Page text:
They are so used to working in the pit they are incapable of talking at a normal volume
The Coconut Cove nightclub is bursting at the seams, and if there were any walls the sweat would be pouring off them. Luckily it's open- air, otherwise all of us on the dance floor would be in danger of spontaneous combustion.

I'm not dancing on my own, of course, but with gorgeous George, eldest son of one of the island's sugar plantation families. We came across him when he stopped off at our hotel for Sunday lunch with a few friends. One minute Jane and I were sitting at the next table gossiping about some friend in the City and wondering why these fair-skinned boys were talking like rastas, and the next George had leant over to us and asked in terribly polite public-school accents whether he overheard us say we worked in the City.

It turns out he's taking a year off after Eton and before university where he's going to do a business degree, so he's terribly keen to hear about City life. When his friends leave, he stays, saying he hopes we don't mind him bothering us. "Darling," murmurs Jane so softly only I can hear, "if you keep gazing at my friend like that, she'll soon be bothering you back."

So we spend the afternoon sitting by the pool while George asks us what it's like working in finance. The strange thing is that, because Jane and I are no longer bone-deep tired, we remember the good things: being able to afford to buy a flat, meals out, taxis, beautiful clothes, champagne, opera tickets, fabulous holidays. In short, never having to fret about funds at all. "Even the bank wants to lend me money now that I don't need it," I say.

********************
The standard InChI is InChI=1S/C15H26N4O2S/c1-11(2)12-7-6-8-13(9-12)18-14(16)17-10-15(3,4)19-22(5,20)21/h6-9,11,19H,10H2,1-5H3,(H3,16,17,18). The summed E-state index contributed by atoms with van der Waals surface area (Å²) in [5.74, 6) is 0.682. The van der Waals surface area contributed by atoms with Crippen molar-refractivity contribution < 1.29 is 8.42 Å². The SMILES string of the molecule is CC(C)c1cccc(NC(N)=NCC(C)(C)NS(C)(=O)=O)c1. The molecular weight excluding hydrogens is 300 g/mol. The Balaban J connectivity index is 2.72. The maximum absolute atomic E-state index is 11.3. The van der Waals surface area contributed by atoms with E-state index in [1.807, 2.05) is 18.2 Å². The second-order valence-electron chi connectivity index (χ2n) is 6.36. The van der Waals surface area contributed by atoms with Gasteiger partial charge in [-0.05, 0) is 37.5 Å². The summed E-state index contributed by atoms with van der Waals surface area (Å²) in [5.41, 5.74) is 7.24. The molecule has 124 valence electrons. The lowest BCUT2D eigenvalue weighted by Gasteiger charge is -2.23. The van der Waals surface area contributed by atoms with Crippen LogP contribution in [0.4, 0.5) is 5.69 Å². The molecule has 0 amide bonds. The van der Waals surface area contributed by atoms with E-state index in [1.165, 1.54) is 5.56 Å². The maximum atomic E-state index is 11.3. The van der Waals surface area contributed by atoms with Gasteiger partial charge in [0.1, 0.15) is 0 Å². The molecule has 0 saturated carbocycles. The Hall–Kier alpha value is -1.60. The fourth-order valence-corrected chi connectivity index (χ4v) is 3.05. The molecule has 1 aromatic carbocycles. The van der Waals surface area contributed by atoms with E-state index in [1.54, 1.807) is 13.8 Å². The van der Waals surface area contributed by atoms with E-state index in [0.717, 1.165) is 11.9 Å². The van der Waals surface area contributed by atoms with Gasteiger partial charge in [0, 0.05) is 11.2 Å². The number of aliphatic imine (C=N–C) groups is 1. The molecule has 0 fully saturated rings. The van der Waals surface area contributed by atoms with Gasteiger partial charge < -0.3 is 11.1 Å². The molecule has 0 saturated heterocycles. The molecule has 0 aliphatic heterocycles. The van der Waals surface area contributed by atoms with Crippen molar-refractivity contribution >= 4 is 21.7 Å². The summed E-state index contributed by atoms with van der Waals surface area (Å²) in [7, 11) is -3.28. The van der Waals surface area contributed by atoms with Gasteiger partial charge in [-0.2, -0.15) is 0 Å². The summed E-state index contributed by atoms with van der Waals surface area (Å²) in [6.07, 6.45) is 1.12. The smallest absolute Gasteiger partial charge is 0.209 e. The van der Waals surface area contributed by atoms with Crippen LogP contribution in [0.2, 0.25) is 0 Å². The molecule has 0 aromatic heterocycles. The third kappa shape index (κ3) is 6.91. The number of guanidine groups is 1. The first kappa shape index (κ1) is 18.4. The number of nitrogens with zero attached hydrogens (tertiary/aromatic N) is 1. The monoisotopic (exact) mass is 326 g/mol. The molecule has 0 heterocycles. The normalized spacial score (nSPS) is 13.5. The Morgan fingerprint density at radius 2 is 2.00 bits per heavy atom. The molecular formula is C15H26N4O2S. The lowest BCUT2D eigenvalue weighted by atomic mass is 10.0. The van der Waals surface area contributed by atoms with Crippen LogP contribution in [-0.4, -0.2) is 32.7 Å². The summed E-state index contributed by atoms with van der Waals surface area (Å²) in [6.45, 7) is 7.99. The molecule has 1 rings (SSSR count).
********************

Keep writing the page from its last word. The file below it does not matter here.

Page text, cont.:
On the other hand, as we point out, it's lucky we're sill here this week. Last week we were hunting for MTV and accidentally caught BBC World television, so we knew the stock markets had gone loopy. We thought we might have to rush back to work, but by the time I got through to the office everything was fine again. Anyway, Rory said, if the last crash was anything to go by, all any of us would have been doing was pricing everything so outrageously only a lunatic would go ahead and deal or, better still, not answering the phone at all.

Well, says George, he's glad we're here, and do we want to go out with him and some friends tonight? Which is how we come to be at the Coconut Cove. The top local soca band, Meltdown, have been on stage for the past hour. Jane's somewhere in the mass of bodies with Tom, one of George's friends, and I'm dancing hip-to-hip (you can't dance to soca any other way) with the boy himself. Even better, there's no chance of being pestered by those obnoxious futures traders Darren and Bobby, who are also staying at our hotel. This place is far too... local for them.

And then I see them: arms flailing, bodies twitching, no sense of rhythm, the unmistakable signs of Englishmen dancing. Even worse, they see me and George and start to struggle through the crowd towards us. I'd like to say that I've nothing against Darren and Bobby, but it wouldn't be true. I can't bear the pair of them, and Jane and I have spent most of our waking hours trying to avoid them. It's not hard; you can find out where they've gone by following the trail their knuckles leave in the dust. Added to that, they're so used to making themselves heard in the pit that they're incapable of talking at normal volume, so you can hear them a mile off.

These shouted, alcohol-fuelled conversations are either about girls they've slept with (though they don't phrase it like that), or unfunny plays on "life" and Liffe. It's as if someone has told them that there's one joke that hasn't been made about that, and they're hoping to find it by a process of elimination. Hmm, says Jane, the missing links looking for the missing pun.

So I'm not in the least surprised when Darren finally reaches me across the dance floor and says "Life, eh. Here's to the future," before passing out at my feet. Well, that's Liffe for you ...

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